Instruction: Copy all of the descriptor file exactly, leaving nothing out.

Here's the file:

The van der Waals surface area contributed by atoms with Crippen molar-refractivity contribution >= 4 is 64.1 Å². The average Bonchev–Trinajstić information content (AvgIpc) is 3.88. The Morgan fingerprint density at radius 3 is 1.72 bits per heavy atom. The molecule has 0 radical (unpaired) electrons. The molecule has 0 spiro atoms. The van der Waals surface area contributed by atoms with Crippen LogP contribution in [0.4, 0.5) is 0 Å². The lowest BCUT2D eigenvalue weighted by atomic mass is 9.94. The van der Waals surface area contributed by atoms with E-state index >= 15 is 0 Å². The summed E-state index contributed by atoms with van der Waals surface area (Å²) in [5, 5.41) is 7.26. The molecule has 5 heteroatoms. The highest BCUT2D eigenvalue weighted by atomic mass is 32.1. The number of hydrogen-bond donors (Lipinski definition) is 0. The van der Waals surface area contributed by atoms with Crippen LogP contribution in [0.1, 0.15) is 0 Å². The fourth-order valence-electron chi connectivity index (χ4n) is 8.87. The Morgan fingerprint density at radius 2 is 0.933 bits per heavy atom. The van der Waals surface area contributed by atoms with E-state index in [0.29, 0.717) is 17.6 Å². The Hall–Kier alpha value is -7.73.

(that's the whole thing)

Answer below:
The van der Waals surface area contributed by atoms with Crippen molar-refractivity contribution >= 4 is 64.1 Å². The average Bonchev–Trinajstić information content (AvgIpc) is 3.88. The Morgan fingerprint density at radius 3 is 1.72 bits per heavy atom. The molecule has 0 radical (unpaired) electrons. The molecule has 0 spiro atoms. The van der Waals surface area contributed by atoms with Crippen LogP contribution in [0.4, 0.5) is 0 Å². The lowest BCUT2D eigenvalue weighted by atomic mass is 9.94. The van der Waals surface area contributed by atoms with E-state index >= 15 is 0 Å². The summed E-state index contributed by atoms with van der Waals surface area (Å²) in [5, 5.41) is 7.26. The molecule has 5 heteroatoms. The highest BCUT2D eigenvalue weighted by atomic mass is 32.1. The number of hydrogen-bond donors (Lipinski definition) is 0. The van der Waals surface area contributed by atoms with Crippen LogP contribution in [0.1, 0.15) is 0 Å². The fourth-order valence-electron chi connectivity index (χ4n) is 8.87. The Morgan fingerprint density at radius 2 is 0.933 bits per heavy atom. The van der Waals surface area contributed by atoms with E-state index in [0.29, 0.717) is 17.6 Å². The Hall–Kier alpha value is -7.73.